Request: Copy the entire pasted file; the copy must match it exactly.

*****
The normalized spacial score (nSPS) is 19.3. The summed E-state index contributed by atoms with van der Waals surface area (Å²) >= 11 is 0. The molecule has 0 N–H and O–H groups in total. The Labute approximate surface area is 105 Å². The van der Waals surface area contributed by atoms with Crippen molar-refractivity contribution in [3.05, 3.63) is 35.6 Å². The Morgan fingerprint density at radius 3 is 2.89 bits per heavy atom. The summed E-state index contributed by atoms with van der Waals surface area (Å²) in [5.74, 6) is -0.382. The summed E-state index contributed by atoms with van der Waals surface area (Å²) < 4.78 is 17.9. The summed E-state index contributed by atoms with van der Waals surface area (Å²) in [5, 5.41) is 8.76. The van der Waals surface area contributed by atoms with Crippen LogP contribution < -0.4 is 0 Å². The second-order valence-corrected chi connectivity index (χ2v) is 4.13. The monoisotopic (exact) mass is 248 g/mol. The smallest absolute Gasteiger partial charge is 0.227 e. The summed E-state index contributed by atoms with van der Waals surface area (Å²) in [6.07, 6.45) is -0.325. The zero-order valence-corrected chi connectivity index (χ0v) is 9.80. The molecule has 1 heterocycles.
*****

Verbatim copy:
The normalized spacial score (nSPS) is 19.3. The summed E-state index contributed by atoms with van der Waals surface area (Å²) >= 11 is 0. The molecule has 0 N–H and O–H groups in total. The Labute approximate surface area is 105 Å². The van der Waals surface area contributed by atoms with Crippen molar-refractivity contribution in [3.05, 3.63) is 35.6 Å². The Morgan fingerprint density at radius 3 is 2.89 bits per heavy atom. The summed E-state index contributed by atoms with van der Waals surface area (Å²) in [5.74, 6) is -0.382. The summed E-state index contributed by atoms with van der Waals surface area (Å²) < 4.78 is 17.9. The summed E-state index contributed by atoms with van der Waals surface area (Å²) in [5, 5.41) is 8.76. The van der Waals surface area contributed by atoms with Crippen LogP contribution < -0.4 is 0 Å². The second-order valence-corrected chi connectivity index (χ2v) is 4.13. The monoisotopic (exact) mass is 248 g/mol. The smallest absolute Gasteiger partial charge is 0.227 e. The summed E-state index contributed by atoms with van der Waals surface area (Å²) in [6.07, 6.45) is -0.325. The zero-order valence-corrected chi connectivity index (χ0v) is 9.80. The molecule has 1 heterocycles.